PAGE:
Michael surprised me with a present for Valentine's Day - the just-released-on-DVD movie Fireproof. We had a stay-at-home date that night and watched it together, just the two of us. If you didn't get a chance to see it in theaters last fall I highly recommend you get the DVD. We both thought it was awesome.
Fireproof tells the story of a couple in a troubled marriage, right on the brink of divorce. Indeed it was troubling just to watch the opening scenes, so grave was the fighting between the spouses. This young, attractive, professional couple, Caleb and Catherine, can't seem to say two words to each other without anger, accusations and animosity. Caleb has problems with rage, problems with porn, and Catherine clearly can't take it anymore and declares she wants out. But when Caleb shares this news with his father, he is met with a challenge instead of mere acceptance. Caleb's father suggests he give the marriage forty more days, and promises to send Caleb something in the mail to guide him in this final attempt to save the marriage.
What follows is an amazing journey into the meaning of unconditional love. Oh, we use that term all the time in modern parlance regarding relationships and we think we know what it means. But what Caleb undertakes, and his perseverance, is truly extraordinary. Caleb's father sends him a hand written book called The Love Dare, consisting of forty days of suggested sacrifices to do for his wife, along with Scripture to meditate on each day. Having no interest in that religious Christian stuff, Caleb naturally skips the Bible verse part, thinking it a superfluous waste of time. He agrees to follow along with the dare, apparently to please his father and seemingly to defend himself in a See, I did everything I could sort of way. His half hearted attempts arouse Catherine's curiosity, but she is already letting her heart slip away to someone else's affections, someone smart and handsome and who knows how to push all the right charm buttons to make her feel cared for and 'understood'.
Frustrated by his defeat and eventually heartbroken by his rejection, Caleb is ready to quit and needs his father's help to persevere. And it is at this point when Caleb has hit rock bottom that his father is able to show him his need for his Father.
Caleb accepts. The beautiful thing about this moment is that we know it occurs but it is kept private. We are never exposed to those inner workings within another man's heart that bring him to acknowledge the existence of his Creator and his need for a Redeemer, and we don't hear the words his heart brings forth when it does. We do know that Caleb begins to pray, and although we don't know his words we see the fruit of the change brought about in his heart. He begins to truly love and care for his wife with a servant's heart. It's not an instantaneous change and we see him continue to struggle, but he makes sure and steady progress as he sets out on this new path of New Life.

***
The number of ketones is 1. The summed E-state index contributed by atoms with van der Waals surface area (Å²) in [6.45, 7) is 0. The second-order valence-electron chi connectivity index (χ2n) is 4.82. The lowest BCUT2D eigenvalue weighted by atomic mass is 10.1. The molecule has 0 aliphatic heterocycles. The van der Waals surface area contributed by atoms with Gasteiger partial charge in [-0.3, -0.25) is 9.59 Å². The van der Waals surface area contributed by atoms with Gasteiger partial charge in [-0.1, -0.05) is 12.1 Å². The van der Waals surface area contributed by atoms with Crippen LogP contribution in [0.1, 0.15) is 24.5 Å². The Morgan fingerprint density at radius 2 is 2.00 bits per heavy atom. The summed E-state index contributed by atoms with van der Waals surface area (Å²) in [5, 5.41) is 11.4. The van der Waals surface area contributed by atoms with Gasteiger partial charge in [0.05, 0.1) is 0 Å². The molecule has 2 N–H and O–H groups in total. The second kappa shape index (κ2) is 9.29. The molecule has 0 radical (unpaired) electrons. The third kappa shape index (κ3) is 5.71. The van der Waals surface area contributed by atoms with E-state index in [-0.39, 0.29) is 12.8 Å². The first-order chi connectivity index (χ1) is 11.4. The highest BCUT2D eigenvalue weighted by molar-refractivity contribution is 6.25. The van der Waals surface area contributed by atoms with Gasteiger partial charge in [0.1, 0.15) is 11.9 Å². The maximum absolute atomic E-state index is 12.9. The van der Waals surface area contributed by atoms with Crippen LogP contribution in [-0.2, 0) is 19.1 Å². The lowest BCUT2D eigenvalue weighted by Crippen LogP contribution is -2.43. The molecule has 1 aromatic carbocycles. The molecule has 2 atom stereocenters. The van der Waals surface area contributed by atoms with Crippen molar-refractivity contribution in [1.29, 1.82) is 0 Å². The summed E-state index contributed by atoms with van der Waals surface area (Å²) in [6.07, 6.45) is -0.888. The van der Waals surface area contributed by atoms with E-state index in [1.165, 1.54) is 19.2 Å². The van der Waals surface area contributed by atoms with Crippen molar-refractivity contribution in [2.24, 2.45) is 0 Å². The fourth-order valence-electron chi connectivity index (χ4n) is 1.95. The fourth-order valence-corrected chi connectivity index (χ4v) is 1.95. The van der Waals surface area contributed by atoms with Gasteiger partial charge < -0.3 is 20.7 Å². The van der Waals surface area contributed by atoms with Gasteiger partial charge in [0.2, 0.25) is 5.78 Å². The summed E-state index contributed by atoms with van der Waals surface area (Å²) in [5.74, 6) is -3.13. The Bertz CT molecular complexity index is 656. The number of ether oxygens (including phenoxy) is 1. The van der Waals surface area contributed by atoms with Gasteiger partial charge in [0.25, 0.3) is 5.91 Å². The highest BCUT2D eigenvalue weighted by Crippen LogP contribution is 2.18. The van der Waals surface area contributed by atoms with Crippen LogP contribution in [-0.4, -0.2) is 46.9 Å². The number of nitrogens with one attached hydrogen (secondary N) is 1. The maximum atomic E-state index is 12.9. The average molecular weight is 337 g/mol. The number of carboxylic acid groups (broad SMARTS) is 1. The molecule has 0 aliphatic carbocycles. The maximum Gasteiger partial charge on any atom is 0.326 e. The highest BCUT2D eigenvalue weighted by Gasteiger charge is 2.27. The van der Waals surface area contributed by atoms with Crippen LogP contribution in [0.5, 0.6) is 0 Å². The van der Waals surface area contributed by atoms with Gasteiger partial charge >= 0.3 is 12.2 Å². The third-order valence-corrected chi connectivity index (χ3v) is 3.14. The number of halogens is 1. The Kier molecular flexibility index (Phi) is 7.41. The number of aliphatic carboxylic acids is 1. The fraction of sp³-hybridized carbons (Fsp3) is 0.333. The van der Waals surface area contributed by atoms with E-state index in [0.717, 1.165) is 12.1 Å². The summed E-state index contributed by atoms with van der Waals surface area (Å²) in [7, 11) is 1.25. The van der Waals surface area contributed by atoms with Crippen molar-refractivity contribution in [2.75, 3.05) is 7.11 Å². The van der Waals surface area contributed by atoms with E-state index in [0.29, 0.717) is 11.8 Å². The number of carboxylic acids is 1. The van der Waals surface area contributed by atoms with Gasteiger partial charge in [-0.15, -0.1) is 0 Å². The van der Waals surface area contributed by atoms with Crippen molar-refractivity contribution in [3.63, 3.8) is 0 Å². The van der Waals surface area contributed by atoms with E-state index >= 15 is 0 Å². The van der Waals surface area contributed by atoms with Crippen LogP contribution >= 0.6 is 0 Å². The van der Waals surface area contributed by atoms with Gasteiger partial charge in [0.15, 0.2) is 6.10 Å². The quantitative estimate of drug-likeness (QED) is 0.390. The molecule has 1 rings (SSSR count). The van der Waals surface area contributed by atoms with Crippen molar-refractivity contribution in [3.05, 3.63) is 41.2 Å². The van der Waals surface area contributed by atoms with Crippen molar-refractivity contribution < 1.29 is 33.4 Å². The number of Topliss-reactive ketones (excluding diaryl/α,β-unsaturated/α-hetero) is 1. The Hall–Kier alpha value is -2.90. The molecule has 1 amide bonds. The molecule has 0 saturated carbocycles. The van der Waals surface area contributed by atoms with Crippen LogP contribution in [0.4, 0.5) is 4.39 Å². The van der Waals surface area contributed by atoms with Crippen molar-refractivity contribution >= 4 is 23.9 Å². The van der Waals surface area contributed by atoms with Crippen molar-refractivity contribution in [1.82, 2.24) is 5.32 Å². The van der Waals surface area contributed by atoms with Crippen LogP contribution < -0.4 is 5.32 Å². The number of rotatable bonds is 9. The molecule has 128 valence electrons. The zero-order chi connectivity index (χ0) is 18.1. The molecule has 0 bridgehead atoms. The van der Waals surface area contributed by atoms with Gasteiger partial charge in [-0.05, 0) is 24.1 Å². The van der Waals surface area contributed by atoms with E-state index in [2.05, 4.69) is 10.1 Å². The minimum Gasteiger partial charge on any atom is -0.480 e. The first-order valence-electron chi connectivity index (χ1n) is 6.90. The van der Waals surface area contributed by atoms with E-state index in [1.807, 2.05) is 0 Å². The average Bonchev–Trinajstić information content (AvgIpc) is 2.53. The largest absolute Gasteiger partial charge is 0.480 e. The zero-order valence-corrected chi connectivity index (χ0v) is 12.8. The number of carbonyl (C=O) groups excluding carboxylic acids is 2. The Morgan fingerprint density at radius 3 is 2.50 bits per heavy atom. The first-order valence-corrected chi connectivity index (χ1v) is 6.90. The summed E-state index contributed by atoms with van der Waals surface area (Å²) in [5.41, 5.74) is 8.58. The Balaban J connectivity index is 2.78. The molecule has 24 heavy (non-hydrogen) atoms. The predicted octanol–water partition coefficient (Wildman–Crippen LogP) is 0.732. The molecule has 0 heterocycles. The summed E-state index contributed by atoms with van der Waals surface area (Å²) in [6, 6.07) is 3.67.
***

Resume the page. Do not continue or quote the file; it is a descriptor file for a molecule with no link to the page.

I don't think it's a 'spoiler' to say the marriage is saved - that's the obvious plot and point of the whole movie. But the story unfolds in a truly beautiful fashion, and yet there are plot twists and diversions that keep the viewer completely engaged in a full spectrum of human emotions. And there is a goodly amount of comic relief to keep it all bearable. Michael and I both thoroughly enjoyed this movie and we think it is fantastic that it is doing so well and is readily available to the public.
Responding to the Critics
I have read a number of reviews of this movie and I've been surprised by some of the criticism, particularly from people of faith; I read an article on CNN that was more positive than the review on Christianity Today. I've also seen various uniquely 'Catholic' complaints, such as the couple being married for seven years yet have no children. The issue is never mentioned in the movie, so we don't know if it's the result of infertility or the couple's own doing. It is quite possible and even likely that if Caleb and Catherine had welcomed children from the outset of their marriage that they would never have degenerated into the self-absorbed, self-serving, selfish people that they are at the start of the movie. But this film isn't about what they should have done or could have been; it's about how to salvage a relationship that is about to be dissolved now. My husband also noted that for the sake of the storyline it's good that the couple had no children, so there was no notion of 'staying together for the children's sake'. Caleb saw the marriage as worth saving on its own account, thus keeping the story applicable for even those couples who haven't been blessed by children in their own marriages. As the story unfolds the value and beauty of marriage is increasingly understood by the characters, and it seems likely that they would continue to grow out of their selfishness and welcome children in the future.